You don’t have to drive very far to find a corporate Italian restaurant in America. This country’s suburban thoroughfares are lined with Olive Gardens, Carino’s, and Romano’s Macaroni Grills. While they all claim to be different, there are many similarities on the menus, meaning there’s a pedestrian formula that these Americanized Italian places undoubtedly use. As a restaurant critic, I seldom review corporate Italian restaurants because all the chains strive, as a fundamental tenet, to be consistent in their fare from location to location. So, reviewing corporate restaurants is somewhat irrelevant when each restaurant has nearly identical menus. Anyway, no matter how bad the food is at these places the parking lots are still full everyday–no matter what some restaurant critic says. But here are a few things you should know about Italian dining on the boulevard.
1) Too Much Sauce
Anyone who has ever eaten authentic Italian food (let’s say, at a regional Italian restaurant) can tell you that corporate Italian restaurants overly sauce the food. Pasta dishes such as spaghetti Bolognese and fettuccini Alfredo often become goopy messes by the time the cooks get done with them. The same goes for most of the non-pasta entrees, especially the Americanized eggplant parmigiana and chicken Marsala. Real Italian food is simple, ingredient-driven fare, in which sauce gets used sparingly as an accent. Balance is another nuance that makes real Italian food so delicious. Yet most corporate Italian restaurants are too heavy-handed with the sauce and sodium to understand the concept of well-balanced food.
2) Too Much Salt
While I’m on the subject of sodium, corporate Italian places tend to overly salt the food.
Dishes with salty ingredients like capers, Parmesan cheese, and prosciutto don’t need much additional salt. One of the saltiest meals I’ve ever had was the chicken piccata at Romano’s Macaroni Grill. Yikes! I was thirsty for days after that dining experience!
If it’s indeed true that corporate Italian places (Olive Garden, in particular) make their sauces from scratch everyday, then the recipe developers need to tone down the salt levels in much of the food. Either that, or the cooks need to quit taking liberties with the seasonings. At least heat-and-eat formula sauces (that are made elsewhere to the companies’ standards) would lead to more control over the inconsistency of the sauces. (I doubt the pimply teenagers that cook most of this food are trained in the fine art of seasoning food properly.)
3) Bread Not So Authentico
Like the French, Italians like good bread. Unfortunately the bread that’s served at corporate Italian places would receive a failing grade in Italy. Carino’s dishes up a loaf that looks promising, as least when it arrives at the table. But it doesn’t take long to realize that this rustic loaf is a dumbed-down version of the real thing. Its supposedly hard crust is just an illusion; the bread round nearly flattens to the cutting board when you try to slice it–not hard-crusted and chewy, like good Italian bread should be. And Olive Garden’s breadsticks are so Americanized that I like to call them “Wonder Bread sticks.” But gaggles of suburbanites pack the parking lots every night, undoubtedly in the their new stimulus-package cars, for a taste of these bland bread sticks. Romano’s Macaroni Grill seems to have slightly better bread, yet its Tuscan bread is still a far cry from the stuff made in that Italian region. (These bread products are usually par-baked, meaning the restaurant receives them in a partially cooked frozen form, and then they finish them in the oven–to give a freshly baked impression.)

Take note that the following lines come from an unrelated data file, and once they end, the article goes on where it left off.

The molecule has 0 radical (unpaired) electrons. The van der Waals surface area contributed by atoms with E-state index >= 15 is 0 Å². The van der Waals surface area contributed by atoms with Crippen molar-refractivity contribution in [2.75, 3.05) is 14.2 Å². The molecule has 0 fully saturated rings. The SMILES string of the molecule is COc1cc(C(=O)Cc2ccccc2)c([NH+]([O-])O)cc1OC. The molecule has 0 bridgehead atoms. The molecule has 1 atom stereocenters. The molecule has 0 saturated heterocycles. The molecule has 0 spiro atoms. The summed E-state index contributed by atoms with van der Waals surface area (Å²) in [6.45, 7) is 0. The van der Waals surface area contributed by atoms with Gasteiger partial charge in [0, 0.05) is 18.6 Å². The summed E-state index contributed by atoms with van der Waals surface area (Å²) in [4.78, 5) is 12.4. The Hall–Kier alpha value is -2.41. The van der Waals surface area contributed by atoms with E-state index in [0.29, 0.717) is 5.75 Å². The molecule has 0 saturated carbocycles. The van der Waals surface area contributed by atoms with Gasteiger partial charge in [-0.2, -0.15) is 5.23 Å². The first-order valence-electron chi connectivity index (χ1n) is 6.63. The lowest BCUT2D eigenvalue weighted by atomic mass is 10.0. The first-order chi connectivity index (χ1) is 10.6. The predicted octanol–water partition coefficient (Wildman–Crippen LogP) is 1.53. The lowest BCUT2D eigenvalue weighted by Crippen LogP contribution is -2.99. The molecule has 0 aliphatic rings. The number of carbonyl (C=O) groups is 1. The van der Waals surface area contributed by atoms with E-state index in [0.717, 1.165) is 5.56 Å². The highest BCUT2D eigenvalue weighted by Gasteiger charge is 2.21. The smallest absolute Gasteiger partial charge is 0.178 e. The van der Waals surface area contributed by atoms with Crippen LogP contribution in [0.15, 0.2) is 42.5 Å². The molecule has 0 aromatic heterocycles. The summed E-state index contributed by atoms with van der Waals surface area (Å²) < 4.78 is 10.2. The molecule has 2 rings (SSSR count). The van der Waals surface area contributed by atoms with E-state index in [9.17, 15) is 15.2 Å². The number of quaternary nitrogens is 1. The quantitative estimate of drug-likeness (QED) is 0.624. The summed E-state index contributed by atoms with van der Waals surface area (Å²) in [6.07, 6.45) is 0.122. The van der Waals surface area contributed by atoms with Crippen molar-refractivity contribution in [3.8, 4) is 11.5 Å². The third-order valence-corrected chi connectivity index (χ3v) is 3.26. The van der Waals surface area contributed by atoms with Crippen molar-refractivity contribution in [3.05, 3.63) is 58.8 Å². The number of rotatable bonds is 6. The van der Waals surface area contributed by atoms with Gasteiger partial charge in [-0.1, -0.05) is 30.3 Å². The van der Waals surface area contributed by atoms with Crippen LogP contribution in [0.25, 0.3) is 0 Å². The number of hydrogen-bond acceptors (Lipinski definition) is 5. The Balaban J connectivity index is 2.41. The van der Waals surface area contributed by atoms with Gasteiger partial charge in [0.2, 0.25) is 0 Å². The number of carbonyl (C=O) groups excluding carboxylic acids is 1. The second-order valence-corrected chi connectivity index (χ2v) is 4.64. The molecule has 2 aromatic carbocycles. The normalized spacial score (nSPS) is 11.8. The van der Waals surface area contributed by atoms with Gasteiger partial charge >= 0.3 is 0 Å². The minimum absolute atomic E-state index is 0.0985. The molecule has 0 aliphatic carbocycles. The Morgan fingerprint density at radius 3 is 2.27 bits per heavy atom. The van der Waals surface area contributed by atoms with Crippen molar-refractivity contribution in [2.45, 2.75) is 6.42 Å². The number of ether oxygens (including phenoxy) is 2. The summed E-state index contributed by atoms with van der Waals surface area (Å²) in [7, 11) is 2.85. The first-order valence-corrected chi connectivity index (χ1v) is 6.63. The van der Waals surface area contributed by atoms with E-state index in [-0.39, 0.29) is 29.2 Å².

4) Hey Mambo! Vino Italiano!
Most corporate Italian places have similar wine lists–lots of average Italian and American table wines, with the exception of a few dusty bottles of Barolo. People want affordable wines, especially in the current economy, so value-brands tend to be the norm at Carino’s Olive Grill. Expect to find overplayed California wines, like Kendall-Jackson Chardonnay and Ravenswood Zinfandel, and unremarkable Chianti and Sangiovese–presumably purchased in big lots with savings in mind. Many of these places lead you to believe (per menu verbiage) that they have “special relationships” with top-notch Italian vineyards, when this simply isn’t true–they typically buy what’s the cheapest and most abundant.
5) Not Another Goopy Tiramisu
Tiramisu is so ubiquitous at corporate Italian restaurants that it nearly has become a household word. This common Italian dessert (typically made with ladyfinger cookies or sponge cake, dark chocolate, whipped mascarpone, and liqueur) has made its way onto every corporate menu, with varying degrees of success. When it’s done right, tiramisu can be a heavenly amalgam of creaminess and rich flavors. Or it can be an overly sweet goopy mess, garnished with a sliced strawberry and mint leaf. Most corporate Italian restaurants serve a pedestrian version of the authentic dessert. I often stick with gelato– mostly out of the fear of being served a miserable tiramisu–unless I’m dining in a true Italian restaurant.
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